Aug. 15 – The Future of Rate Design: Distributed generation and energy-efficiency programs are creating cost-shifting concerns. Catch up on the latest industry rate trends and discover how to move toward stable rate structures that accurately recover costs from all customers. Review the pros and cons of different rate models—time of use, higher customer charge, demand charges and bi-directional billing. Learn how other utilities like yours have created long-term rate plans, selected and implemented new rate designs, and obtained buy-in from board and city council members as well as customers.
Sept. 7 – Community Solar Success Stories: Community solar is becoming an increasingly popular option for utilities that want to increase solar in their generation portfolios and offer this option to customers who cannot install rooftop solar. An industry expert will share experiences, insights and predictions for the future of community solar. Your utility colleagues who’ve launched community solar programs across the country will explain how they made decisions in key areas like program structure, implementation, financing, customer outreach, rates and marketing. They’ll discuss challenges and the secrets to success so you don’t have to reinvent the wheel.
Sept. 26 – Charging Ahead with Electric Vehicles: The price of electric cars is falling, and more fast-charging stations are being installed. The Brattle Group predicts that a steady conversion of vehicles and heating to electricity could possibly lead to a 105-percent increase in electricity demand by 2050. If these new loads start to proliferate in your community, are you ready to support them? Now is the time to plan for EV infrastructure and to make important cost-benefit decisions. Learn about new developments and advances in EVs and how they are impacting the utility industry. Hear about innovative public power EV programs and get insights regarding how to work with customers to spur investment in EVs, develop fair pricing models and plan for potential load growth.
Oct. 12 – Best Practices in Battery Storage: The evolution of energy storage is changing how we produce and consume energy like never before. Technological advances, reduced costs and mandates from regulators have positioned energy storage for unprecedented growth. Get up to speed on where we are and what to expect in the future. Three public power utilities will talk about their award-winning storage projects and the realities of implementation, from selecting a developer and siting to leveraging benefits such as peak shaving and financial impacts. Your pioneering colleagues will help you navigate the bold new path of utility-scale battery storage.
Oct. 26 – Smart Meters for Smart Solutions: Learn from utilities that have installed advanced metering infrastructure (AMI). Gear up for the real-world challenges and understand how other utilities like yours are using AMI and integrating with other technologies. Understand how to fully leverage the benefits of smart meters — to predict load and usage, implement time-of-use rates, respond better to outages, assess the need for system upgrades and offset peak demand charges. Gather best practices on transitioning rate structures, educating customers and soliciting feedback.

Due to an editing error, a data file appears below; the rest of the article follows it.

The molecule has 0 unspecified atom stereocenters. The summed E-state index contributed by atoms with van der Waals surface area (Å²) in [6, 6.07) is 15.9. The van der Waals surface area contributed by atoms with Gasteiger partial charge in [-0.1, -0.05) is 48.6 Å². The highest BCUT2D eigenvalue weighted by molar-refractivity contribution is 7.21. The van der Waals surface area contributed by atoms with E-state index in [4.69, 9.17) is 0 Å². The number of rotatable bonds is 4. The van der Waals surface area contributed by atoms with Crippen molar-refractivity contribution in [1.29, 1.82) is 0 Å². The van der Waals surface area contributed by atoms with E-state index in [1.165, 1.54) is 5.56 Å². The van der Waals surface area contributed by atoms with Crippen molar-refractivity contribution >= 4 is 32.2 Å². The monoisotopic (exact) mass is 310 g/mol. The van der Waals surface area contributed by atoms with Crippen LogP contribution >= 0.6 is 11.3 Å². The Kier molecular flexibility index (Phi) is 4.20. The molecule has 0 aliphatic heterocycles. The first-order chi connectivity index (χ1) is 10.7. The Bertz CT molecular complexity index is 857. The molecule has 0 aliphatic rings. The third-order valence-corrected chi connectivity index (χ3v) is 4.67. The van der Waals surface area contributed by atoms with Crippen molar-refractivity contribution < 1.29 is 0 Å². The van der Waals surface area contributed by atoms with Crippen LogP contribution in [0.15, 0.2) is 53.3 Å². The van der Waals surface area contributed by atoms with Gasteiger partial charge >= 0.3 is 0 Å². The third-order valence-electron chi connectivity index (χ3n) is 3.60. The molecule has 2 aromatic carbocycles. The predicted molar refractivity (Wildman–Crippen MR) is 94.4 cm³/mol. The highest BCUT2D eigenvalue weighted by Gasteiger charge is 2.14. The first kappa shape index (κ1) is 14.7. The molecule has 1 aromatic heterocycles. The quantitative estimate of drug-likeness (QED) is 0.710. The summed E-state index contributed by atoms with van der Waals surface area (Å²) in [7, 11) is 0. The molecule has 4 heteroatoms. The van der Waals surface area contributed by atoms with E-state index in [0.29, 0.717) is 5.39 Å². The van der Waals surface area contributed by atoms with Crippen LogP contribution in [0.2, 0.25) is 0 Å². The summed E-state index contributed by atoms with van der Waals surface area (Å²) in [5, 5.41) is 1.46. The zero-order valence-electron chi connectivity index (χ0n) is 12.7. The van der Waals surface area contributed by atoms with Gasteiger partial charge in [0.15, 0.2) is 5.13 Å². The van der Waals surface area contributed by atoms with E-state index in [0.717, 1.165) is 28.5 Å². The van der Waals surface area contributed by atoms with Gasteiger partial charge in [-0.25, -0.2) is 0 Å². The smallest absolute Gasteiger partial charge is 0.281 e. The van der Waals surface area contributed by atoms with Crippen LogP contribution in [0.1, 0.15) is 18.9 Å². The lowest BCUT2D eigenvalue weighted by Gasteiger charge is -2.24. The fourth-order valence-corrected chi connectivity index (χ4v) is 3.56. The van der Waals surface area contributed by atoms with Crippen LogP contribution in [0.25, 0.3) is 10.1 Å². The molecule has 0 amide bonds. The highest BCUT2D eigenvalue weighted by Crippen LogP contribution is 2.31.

Registration information You can sign up for the entire series or register for each webinar individually. Individual webinars cost $99 for APPA members and $199 for nonmembers. Register for all five webinars for $395 for APPA members or $795 for nonmembers, a discount equivalent to one webinar.
Source: American Public Power Association, 7/10/17
Electric vehicles (EVs) are quickly becoming one of the largest flexible loads on the grid in certain parts of the United States. Bloomberg New Energy Finance projects EV electricity consumption to increase to approximately 33 terawatt-hours (TWh) annually by 2025, and 551 TWh by 2040.
While most industry analysts see EVs as a boon for utilities, load management risks are an issue. Managed charging—remotely controlling vehicle charging by turning it up, down or even off to correspond to grid conditions—could present utilities with an effective, new demand response opportunity.
Utilities and Electric Vehicles: The Case for Managed Charging, by the Smart Electric Power Association (SEPA), offers a wide-lens overview of the managed charging ecosystem. This research report studies game-changing utility pilot programs for developing and testing managed charging approaches. Download the free report to learn about:
Examples of utility programs
Vehicle-grid integration and connected-car platform providers
Compatible electric vehicle supply equipment
Examples of automotive industry activities
Utilities have a central role to play as a nexus for stakeholders in the EV market, with their deep understanding of the grid and customers’ needs and interest. Power providers must act now to advocate for consumer-friendly features and programs, and to help shape relevant policies, regulations and standards. Utilities and Electric Vehicles: The Case for Managed Charging is an excellent resource for preparing for the future of EVs.
The UEF program committee asked utility and government representatives to weigh in on the topics they wanted to discuss in the exclusive session dedicated to those groups. Not surprisingly, the responses reflected California’s unique situation, even as they echoed the findings of the Utility Dive survey.
Energy storage The question that was No. 1 in the minds of survey respondents was, “What is the value of energy storage for customers, utilities and the grid?” It is not hard to connect the dots between energy storage and concerns about distributed energy policy and aging grid infrastructure that ranked high in the Utility Dive survey. But in California, a combination of legislative and market forces have made energy storage specifically a relevant topic.